“Groundbreaking…. A kaleidoscopic montage that is at once a family saga, a coming-of-age story and a meditation on the vicissitudes of history, community and, most of all for [Lovato], identity.” — Carolyn Forché, New York Times
“Journalist Lovato’s raw memoir moves from his youth in 1970s California to his time in war-torn El Salvador. He writes unflinchingly about extreme poverty and the trauma of violence and war in a way that is at once extremely personal, expansive and timely.” — Newsweek
“Electrifying. . . . Throughout this panoptic personal narrative, Lovato aims to reframe Salvadoran American identity itself. And at a crucial national moment, he also reminds us that diaspora Latin Americans in the United States . . . share a collective experience marked by historical trauma but also enormous wells of resilience.” — Daniel Hernandez, Los Angeles Times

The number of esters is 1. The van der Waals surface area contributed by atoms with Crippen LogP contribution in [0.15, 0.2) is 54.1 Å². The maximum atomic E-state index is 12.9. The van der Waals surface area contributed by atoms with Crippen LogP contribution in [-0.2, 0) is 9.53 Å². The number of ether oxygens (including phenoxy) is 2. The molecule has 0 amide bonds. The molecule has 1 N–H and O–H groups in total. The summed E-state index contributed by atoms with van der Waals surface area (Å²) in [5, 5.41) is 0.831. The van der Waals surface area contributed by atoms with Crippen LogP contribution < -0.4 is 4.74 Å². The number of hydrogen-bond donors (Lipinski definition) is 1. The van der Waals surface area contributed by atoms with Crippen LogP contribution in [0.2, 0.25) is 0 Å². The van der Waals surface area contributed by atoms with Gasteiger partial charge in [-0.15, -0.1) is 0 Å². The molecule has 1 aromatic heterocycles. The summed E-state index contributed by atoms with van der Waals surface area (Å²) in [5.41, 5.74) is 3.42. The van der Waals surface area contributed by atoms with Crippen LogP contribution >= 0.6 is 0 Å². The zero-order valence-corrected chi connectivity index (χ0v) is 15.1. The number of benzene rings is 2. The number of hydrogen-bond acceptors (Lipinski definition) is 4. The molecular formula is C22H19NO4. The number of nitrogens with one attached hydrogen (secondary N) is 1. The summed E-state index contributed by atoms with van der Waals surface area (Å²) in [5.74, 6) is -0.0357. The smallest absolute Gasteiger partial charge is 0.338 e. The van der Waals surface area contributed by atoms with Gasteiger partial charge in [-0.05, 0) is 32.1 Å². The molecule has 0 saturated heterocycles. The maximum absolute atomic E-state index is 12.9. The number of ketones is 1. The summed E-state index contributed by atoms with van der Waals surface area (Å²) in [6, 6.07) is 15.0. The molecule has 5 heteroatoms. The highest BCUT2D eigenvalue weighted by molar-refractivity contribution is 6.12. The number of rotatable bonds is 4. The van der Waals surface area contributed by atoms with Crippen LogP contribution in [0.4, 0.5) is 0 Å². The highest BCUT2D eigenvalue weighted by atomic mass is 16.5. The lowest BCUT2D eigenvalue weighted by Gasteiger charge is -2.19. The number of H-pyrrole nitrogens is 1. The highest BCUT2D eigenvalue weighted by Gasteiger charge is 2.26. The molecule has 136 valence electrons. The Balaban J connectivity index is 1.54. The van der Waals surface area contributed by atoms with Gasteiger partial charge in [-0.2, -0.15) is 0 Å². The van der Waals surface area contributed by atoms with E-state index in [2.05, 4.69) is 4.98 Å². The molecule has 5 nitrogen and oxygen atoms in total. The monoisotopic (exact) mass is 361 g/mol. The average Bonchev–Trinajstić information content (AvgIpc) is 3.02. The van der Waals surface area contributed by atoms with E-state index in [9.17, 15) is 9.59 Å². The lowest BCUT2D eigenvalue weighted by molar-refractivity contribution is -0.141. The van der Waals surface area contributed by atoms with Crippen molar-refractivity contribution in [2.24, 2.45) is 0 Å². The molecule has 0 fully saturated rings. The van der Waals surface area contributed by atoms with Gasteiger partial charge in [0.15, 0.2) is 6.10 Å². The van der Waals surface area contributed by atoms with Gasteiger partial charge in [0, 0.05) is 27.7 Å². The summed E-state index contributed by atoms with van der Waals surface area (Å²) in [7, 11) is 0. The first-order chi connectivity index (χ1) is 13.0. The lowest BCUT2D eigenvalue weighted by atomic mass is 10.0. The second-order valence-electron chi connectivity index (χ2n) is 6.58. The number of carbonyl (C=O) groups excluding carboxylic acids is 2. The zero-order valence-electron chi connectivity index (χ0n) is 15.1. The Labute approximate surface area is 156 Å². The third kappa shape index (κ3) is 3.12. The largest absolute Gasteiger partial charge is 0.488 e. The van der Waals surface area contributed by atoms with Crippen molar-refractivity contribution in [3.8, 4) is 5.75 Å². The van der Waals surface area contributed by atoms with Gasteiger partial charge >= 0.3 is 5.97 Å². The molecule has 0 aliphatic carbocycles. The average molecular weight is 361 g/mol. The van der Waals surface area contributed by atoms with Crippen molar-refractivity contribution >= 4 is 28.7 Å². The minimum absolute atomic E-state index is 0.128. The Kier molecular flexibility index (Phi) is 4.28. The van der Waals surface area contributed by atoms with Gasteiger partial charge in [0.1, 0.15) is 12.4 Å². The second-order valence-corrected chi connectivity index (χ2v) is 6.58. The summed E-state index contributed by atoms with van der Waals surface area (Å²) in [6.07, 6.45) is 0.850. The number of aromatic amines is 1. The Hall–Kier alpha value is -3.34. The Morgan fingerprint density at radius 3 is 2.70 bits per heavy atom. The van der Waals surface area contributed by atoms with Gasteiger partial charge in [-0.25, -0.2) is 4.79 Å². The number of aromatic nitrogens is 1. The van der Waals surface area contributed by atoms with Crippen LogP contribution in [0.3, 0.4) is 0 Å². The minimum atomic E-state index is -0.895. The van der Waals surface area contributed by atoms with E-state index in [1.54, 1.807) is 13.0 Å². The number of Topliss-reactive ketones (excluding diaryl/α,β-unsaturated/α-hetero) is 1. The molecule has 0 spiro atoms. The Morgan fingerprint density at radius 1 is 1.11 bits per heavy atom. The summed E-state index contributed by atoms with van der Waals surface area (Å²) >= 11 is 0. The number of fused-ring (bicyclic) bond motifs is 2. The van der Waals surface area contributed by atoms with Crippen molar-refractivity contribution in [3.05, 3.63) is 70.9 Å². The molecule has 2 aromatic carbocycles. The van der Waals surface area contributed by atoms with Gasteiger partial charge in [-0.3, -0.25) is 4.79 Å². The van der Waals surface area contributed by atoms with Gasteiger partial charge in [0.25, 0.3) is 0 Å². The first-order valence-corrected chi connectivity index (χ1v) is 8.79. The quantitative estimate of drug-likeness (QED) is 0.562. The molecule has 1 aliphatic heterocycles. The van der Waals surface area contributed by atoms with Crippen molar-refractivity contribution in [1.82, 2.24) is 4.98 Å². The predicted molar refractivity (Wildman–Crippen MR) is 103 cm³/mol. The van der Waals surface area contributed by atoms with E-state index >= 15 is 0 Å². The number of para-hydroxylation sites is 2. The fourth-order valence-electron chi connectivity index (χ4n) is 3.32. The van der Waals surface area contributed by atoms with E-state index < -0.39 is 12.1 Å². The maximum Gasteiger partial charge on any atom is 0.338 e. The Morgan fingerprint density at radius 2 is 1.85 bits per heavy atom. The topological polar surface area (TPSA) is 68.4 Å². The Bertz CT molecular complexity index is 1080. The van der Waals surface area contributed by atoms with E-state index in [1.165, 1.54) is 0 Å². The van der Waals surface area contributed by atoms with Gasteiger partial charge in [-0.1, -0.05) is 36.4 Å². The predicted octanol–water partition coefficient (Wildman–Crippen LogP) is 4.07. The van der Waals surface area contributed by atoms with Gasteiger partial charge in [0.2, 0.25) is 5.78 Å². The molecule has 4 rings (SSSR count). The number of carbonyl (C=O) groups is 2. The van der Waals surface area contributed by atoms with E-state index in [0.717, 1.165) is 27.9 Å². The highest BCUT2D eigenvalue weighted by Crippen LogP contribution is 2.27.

“Lovato… a preeminent voice on Central America’s tribulations… shows how reportage that is rooted in personal biography and inner turmoil can unveil a more powerful kind of truth.” — New Republic
“With the precision of a master seamstress… Lovato braids a narrative that spans nine decades and weaves together El Salvador’s history of genocide, civil war, revolution and migration with his family’s own…. Lovato’s book is a brave examination of the oft-erased history of Salvadorans.” — San Francisco Chronicle
“For generations, from McKinley to Trump, the United States has cast a shadow of exploitation and counter-revolution over Central America. In this stunning tale of love and horror, the journalist Roberto Lovato recounts how his own family history, from the indentured Salvadoran countryside to the burning streets of Los Angeles, has been shaped by resistance to yanqui violence.” — Mike Davis, author of City of Quartz and Set the Night on Fire
“‘Unforgetting’ explores the traumatic history of a country torn apart by wars and gangs—and the dangers of not facing the past…. The title of Lovato’s book: “Unforgetting” is both a salve and a way of exposing the truth…. Lovato’s writing about memory and reconciliation speaks powerfully to [the] truth… that terror is never a given but rather a consequence of how power is wielded in history.” — New Republic